hed (ro'-sh, Aramaic re'sh, and in special sense gulgoleth, literally, "skull," "cut-off head" (1Ch 10:10), whence Golgotha (Mt 27:33; Mr 15:22; Joh 19:17); mera'ashah, literally, "head-rest," "pillow," "bolster" (1Ki 19:6); qodhqodh, literally, crown of the head (De 28:35; 33:16,20; 2Sa 14:25; Isa 3:17; Jer 48:45); barzel, "the head of an axe" (De 19:5, the Revised Version margin "iron"; 2Ki 6:5); lehabhah, lahebheth, "the head of a spear" (1Sa 17:7); kephale): The first-mentioned Hebrew word and its Aramaic form are found frequently in their literal as well as metaphorical sense. We may distinguish the following meanings:
1. Used of Men:
By a slight extension of meaning, "head" occasionally stands for the person itself. This is the case in all passages where evil is said to return or to be requited upon the head of a person (see below).
2. Used of Animals:
The word is also used in connection with the serpent's head (Ge 3:15), the head of the sacrificial ram, bullock and goat (Ex 29:10,15,19; Le 4:4,24), the head of leviathan (Job 41:7 (Hebrew 40:31)).
3. The Head-Piece:
It is used also as representing the top or summit of a thing, as the capital of column or pillar (Ex 36:38; 38:28; 2Ch 3:15); of mountains (Ex 19:20; Nu 21:20; Jg 9:7; Am 1:2; 9:3); of a scepter (Es 5:2); of a ladder (Ge 28:12); of a tower (Ge 11:4).
4. Beginning, Source, Origin:
As a fourth meaning the word occurs (Pr 8:23; Ec 3:11; Isa 41:4) in the sense of beginning of months (Ex 12:2), of rivers (Ge 2:10), of streets or roads (Isa 51:20; Eze 16:25; 21:21).
As a leader, prince, chief, chieftain, captain (or as an adjective, with the meaning of foremost, uppermost), originally: "he that stands at the head"; compare "God is with us at our head" (2Ch 13:12); "Knowest thou that Yahweh will take away thy master from thy head?" (2Ki 2:3); "head-stone" the Revised Version (British and American) "top stone," i.e. the upper-most stone (Zec 4:7).
5. Leader, Prince:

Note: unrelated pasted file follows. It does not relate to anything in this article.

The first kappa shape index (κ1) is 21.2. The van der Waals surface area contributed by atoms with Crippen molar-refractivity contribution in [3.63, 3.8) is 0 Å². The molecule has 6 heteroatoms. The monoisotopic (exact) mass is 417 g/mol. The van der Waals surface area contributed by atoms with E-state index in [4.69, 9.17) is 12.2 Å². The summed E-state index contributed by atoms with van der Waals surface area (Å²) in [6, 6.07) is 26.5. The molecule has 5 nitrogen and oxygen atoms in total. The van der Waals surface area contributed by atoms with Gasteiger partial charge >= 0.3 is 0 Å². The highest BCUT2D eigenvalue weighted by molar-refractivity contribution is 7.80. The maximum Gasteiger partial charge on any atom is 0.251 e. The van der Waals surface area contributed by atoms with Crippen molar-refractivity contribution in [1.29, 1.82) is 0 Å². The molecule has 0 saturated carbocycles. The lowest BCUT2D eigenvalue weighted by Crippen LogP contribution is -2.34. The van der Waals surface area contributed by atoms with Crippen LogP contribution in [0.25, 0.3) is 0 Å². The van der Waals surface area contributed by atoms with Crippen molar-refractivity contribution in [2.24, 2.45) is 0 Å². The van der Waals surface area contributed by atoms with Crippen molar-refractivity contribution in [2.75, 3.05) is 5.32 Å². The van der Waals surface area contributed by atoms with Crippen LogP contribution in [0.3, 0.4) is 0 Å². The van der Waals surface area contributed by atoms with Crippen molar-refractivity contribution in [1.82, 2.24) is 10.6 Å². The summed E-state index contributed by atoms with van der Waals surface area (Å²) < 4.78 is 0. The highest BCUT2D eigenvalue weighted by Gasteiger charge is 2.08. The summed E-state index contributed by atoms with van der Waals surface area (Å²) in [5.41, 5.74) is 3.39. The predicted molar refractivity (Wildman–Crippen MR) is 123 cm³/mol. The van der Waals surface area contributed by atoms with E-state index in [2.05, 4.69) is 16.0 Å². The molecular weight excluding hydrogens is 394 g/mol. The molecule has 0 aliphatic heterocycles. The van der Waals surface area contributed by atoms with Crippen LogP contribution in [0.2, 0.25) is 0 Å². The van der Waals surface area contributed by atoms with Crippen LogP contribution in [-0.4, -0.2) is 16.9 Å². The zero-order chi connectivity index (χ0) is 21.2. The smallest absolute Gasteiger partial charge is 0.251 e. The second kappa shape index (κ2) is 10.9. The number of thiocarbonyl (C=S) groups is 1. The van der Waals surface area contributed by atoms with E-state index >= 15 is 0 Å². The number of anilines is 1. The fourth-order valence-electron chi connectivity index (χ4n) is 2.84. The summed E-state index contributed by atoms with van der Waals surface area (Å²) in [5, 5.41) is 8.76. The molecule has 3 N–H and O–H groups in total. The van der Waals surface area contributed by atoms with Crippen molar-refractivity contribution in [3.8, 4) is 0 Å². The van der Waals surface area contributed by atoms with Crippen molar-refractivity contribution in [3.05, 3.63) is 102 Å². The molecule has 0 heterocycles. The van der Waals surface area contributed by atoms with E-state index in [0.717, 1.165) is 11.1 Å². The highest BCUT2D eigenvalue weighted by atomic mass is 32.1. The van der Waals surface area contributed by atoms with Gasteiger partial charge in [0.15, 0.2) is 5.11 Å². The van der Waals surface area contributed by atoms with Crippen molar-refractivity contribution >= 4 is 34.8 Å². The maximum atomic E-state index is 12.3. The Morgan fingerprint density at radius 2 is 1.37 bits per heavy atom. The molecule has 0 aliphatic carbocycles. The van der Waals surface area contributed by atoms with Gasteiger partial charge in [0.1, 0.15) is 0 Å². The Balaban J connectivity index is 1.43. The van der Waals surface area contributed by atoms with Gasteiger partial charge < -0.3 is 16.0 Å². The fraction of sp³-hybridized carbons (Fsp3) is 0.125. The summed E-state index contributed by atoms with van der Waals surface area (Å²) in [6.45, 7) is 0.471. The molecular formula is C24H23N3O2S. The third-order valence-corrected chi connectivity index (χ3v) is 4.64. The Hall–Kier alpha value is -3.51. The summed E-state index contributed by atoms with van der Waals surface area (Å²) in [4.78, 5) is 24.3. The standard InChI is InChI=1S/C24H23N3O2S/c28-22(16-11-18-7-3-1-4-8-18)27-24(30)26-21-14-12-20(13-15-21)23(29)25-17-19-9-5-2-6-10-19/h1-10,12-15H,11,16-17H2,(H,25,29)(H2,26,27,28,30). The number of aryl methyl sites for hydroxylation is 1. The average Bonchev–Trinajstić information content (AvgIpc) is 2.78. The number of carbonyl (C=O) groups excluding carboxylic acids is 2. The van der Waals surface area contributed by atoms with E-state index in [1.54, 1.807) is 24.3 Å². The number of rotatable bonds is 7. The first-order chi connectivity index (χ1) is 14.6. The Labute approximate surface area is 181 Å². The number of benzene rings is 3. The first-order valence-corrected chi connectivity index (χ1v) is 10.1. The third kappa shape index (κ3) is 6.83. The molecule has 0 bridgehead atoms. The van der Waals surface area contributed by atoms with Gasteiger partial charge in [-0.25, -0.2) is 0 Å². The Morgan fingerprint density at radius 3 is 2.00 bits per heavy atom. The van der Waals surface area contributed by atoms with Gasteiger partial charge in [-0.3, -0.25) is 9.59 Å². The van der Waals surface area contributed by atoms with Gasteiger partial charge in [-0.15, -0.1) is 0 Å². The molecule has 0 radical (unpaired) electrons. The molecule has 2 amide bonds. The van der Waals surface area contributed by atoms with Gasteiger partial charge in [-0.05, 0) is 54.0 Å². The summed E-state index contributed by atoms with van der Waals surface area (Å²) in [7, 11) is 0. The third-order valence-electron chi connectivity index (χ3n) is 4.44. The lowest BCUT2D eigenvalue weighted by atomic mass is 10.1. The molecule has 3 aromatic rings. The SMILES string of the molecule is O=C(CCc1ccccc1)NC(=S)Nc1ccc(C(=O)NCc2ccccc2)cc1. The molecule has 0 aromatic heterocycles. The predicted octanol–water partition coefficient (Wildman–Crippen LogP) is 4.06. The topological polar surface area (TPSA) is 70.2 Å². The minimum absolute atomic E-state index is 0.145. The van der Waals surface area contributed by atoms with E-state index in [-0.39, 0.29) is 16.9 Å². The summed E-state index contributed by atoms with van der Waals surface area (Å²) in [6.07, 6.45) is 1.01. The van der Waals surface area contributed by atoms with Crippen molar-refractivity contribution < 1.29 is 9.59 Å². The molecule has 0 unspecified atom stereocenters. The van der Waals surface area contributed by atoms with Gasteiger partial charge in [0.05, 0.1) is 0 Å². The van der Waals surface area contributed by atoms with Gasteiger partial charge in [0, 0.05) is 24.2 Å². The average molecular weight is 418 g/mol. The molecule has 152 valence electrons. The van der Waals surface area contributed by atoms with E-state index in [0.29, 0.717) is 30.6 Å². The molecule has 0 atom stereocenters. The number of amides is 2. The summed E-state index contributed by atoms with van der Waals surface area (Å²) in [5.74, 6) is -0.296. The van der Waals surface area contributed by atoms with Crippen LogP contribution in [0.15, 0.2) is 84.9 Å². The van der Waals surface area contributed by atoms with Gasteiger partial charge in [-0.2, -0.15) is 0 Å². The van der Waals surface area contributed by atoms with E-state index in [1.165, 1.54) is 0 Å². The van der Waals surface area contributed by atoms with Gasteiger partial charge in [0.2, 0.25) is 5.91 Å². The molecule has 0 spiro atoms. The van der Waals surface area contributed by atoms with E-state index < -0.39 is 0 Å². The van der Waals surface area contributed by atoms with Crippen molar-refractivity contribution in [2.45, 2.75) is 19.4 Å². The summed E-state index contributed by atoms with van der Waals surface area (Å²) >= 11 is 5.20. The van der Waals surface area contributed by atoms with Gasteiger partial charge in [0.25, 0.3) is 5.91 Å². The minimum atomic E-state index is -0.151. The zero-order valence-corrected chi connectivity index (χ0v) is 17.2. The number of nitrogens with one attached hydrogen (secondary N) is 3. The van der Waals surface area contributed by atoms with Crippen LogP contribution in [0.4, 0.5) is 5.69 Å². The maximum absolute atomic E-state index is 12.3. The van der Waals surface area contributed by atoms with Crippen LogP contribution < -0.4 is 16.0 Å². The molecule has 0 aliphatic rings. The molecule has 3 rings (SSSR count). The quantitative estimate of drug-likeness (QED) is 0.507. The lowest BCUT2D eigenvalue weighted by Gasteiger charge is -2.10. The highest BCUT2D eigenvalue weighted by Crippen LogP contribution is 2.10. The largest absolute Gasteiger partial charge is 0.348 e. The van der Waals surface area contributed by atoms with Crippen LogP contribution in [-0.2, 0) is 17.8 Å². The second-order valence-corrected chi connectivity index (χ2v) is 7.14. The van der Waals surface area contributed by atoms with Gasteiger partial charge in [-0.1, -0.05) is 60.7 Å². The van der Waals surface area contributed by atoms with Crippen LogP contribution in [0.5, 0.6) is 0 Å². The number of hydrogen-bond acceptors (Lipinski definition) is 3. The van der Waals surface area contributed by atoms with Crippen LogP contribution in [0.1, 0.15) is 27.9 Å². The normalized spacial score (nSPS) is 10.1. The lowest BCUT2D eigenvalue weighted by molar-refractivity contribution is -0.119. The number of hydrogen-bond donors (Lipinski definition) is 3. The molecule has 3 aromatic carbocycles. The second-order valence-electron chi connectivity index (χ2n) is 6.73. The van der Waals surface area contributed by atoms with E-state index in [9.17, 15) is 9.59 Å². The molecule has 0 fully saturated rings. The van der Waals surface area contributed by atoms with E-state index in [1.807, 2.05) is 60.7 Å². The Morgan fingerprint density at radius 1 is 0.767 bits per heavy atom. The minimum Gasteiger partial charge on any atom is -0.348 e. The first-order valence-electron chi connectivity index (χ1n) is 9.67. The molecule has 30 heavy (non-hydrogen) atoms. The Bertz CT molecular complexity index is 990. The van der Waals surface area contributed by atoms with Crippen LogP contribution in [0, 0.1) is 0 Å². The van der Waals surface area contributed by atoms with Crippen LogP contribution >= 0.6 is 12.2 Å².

Israel is called the head of nations (De 28:13); "The head (capital) of Syria is Damascus, and the head (prince) of Damascus is Rezin" (Isa 7:8); "heads of their fathers' houses," i.e. elders of the clans (Ex 6:14); compare "heads of tribes" (De 1:15), also "captain," literally, head (Nu 14:4; De 1:15; 1Ch 11:42; Ne 9:17). The phrase "head and tail" (Isa 9:14; 19:15) is explained by the rabbis as meaning the nobles and the commons among the people; compare "palm-branch and rush" (Isa 9:14), "hair of the feet .... and beard" (Isa 7:20), but compare also Isa 9:15. In the New Testament we find the remarkable statement of Christ being "the head of the church" (Eph 1:22; 5:23), "head of every man" (1Co 11:3), "head of all principality and power" (Col 2:10), "head of the body, the church" (Col 1:18; compare Eph 4:15). The context of 1Co 11:3 is very instructive to a true understanding of this expression: "I would have you know, that the head of every man is Christ; and the head of the woman is the man; and the head of Christ is God" (compare Eph 5:23). Here, clearly, reference is had to the lordship of Christ over His church, not to the oneness of Christ and His church, while in Eph 4:16 the dependence of the church upon Christ is spoken of. These passages should not therefore be pressed to include the idea of Christ being the intellectual center, the brain of His people, from whence the members are passively governed, for to the Jewish mind the heart was the seat of the intellect, not the head.